Leaving gang tough but doable
Scott Smit and Jennifer Torres (Record Net) | September 20, 2010
STOCKTON – Friends of Rin Ros have said that for months before his death he talked about moving to Florida to live with cousins. The 14-year-old wanted to get away, to start fresh someplace new, they said.
To Rin’s guardian, his aunt Pheap Ros, the timing was wrong. Rin’s grandfather was ill – he has since died – and she needed the teenager’s help at home.
He “just wanted a change of environment,” said Sophaline Buth, a Cambodian liaison for the Stockton Unified School District, who worked with Rin, a Stagg High School freshman.
The teen’s desire to relocate made little sense until Aug. 6.
That day, a group attacked and killed Rin at Panella Park. They beat him with their hands and feet.
A cousin who was with Rin in the attack later told Stockton police investigators that Rin had wanted out of the gang – Crazy Town Crips – and the gang jumped him out.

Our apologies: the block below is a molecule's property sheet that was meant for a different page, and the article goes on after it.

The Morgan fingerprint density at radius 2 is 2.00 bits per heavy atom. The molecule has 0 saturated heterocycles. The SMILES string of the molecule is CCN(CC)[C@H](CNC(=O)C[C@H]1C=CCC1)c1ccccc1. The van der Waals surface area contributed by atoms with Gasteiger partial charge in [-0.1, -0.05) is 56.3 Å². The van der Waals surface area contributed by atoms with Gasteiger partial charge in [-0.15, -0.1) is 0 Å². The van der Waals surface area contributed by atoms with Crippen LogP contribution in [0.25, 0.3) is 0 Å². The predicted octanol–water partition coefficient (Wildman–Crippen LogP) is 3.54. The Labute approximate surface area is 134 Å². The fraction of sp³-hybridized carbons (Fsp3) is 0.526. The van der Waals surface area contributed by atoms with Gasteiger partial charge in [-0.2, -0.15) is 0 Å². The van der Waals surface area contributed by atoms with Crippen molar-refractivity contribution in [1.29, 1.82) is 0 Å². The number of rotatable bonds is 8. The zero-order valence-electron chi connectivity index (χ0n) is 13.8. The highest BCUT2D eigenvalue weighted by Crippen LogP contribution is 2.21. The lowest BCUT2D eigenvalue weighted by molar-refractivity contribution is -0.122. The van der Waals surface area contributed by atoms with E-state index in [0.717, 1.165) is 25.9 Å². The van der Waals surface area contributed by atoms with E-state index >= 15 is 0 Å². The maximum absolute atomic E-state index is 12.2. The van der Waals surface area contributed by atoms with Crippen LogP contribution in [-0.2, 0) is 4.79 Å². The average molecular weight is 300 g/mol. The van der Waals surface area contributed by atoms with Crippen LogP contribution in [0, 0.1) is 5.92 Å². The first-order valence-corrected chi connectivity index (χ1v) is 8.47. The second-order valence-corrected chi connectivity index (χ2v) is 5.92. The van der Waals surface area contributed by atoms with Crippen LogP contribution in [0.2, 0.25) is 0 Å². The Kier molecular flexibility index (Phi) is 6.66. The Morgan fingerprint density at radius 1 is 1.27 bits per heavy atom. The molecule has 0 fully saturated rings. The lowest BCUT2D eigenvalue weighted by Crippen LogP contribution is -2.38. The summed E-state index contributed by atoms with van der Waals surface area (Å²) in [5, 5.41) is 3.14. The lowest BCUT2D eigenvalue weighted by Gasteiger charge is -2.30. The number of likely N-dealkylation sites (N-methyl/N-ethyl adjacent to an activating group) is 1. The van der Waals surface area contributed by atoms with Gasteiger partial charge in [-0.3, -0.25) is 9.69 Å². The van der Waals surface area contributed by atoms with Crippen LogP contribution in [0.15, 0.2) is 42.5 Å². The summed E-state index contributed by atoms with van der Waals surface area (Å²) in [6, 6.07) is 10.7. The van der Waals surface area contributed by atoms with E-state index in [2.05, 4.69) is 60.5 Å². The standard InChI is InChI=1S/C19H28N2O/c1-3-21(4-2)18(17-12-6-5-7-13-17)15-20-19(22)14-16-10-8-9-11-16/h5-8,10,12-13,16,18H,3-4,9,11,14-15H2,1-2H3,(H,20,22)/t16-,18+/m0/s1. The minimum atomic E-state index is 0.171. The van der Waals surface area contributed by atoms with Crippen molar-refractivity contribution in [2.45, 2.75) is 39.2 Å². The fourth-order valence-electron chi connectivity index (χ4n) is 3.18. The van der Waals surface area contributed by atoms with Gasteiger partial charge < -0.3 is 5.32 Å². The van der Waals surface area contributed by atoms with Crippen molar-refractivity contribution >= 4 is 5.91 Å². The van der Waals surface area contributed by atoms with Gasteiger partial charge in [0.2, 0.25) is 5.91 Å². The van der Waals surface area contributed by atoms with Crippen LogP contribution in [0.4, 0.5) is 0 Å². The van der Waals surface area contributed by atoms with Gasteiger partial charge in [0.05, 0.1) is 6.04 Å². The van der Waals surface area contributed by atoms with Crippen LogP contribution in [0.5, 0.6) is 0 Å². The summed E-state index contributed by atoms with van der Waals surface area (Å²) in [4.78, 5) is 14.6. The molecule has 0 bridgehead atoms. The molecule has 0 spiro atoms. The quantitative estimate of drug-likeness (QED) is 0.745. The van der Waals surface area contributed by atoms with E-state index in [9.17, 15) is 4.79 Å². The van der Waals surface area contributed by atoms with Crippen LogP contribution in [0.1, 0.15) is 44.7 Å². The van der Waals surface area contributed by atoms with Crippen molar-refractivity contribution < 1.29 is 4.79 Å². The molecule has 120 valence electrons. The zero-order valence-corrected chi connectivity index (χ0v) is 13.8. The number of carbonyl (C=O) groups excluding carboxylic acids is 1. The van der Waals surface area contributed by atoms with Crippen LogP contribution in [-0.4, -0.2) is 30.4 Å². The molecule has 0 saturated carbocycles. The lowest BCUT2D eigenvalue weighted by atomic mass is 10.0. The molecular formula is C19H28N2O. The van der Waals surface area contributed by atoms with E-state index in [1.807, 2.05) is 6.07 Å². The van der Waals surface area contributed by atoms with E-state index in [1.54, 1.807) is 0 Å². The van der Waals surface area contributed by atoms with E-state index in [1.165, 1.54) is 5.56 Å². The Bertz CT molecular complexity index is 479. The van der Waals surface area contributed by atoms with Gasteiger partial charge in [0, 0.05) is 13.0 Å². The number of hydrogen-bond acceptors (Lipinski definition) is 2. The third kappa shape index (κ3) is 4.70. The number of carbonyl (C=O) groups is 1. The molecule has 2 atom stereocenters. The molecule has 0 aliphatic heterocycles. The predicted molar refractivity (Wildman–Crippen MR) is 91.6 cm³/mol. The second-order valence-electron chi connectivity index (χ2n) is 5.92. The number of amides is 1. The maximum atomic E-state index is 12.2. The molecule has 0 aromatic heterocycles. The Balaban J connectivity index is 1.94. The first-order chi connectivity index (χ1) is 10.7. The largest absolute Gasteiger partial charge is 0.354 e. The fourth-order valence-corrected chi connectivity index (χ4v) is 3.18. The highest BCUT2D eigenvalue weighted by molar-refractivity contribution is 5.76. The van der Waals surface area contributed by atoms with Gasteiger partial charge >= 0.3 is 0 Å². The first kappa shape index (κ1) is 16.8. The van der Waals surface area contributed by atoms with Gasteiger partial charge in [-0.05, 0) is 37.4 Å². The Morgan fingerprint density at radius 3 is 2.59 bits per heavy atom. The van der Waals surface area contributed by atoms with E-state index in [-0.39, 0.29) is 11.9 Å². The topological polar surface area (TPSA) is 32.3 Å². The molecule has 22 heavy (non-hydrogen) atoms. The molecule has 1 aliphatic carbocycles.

Eight alleged gang members, ranging in age from 14 to 23, have been charged with first-degree murder and await a full court hearing next Monday.
Leaving a gang is a delicate process but possible, said Tod Burke, a former Maryland police officer and a professor of criminal justice at Radford University in Virginia. He studies street gangs.
“It’s not always easy, but it has been done successfully,” Burke said.
There is no magic answer, and much of it depends on the individual gang culture and “rules of the street,” he said. He offered some advice.
Those considering a break should keep quiet about it and seek out a mentor, perhaps somebody who already has cut ties with the gang. Ask how they did it. Burke also suggested changing appearance – hair and clothes – so you don’t look like a gang member. Change your cell phone number, so former associates can’t contact you.
“If you can, get out of the area,” Burke said. “In other words, create a new life for yourself.”
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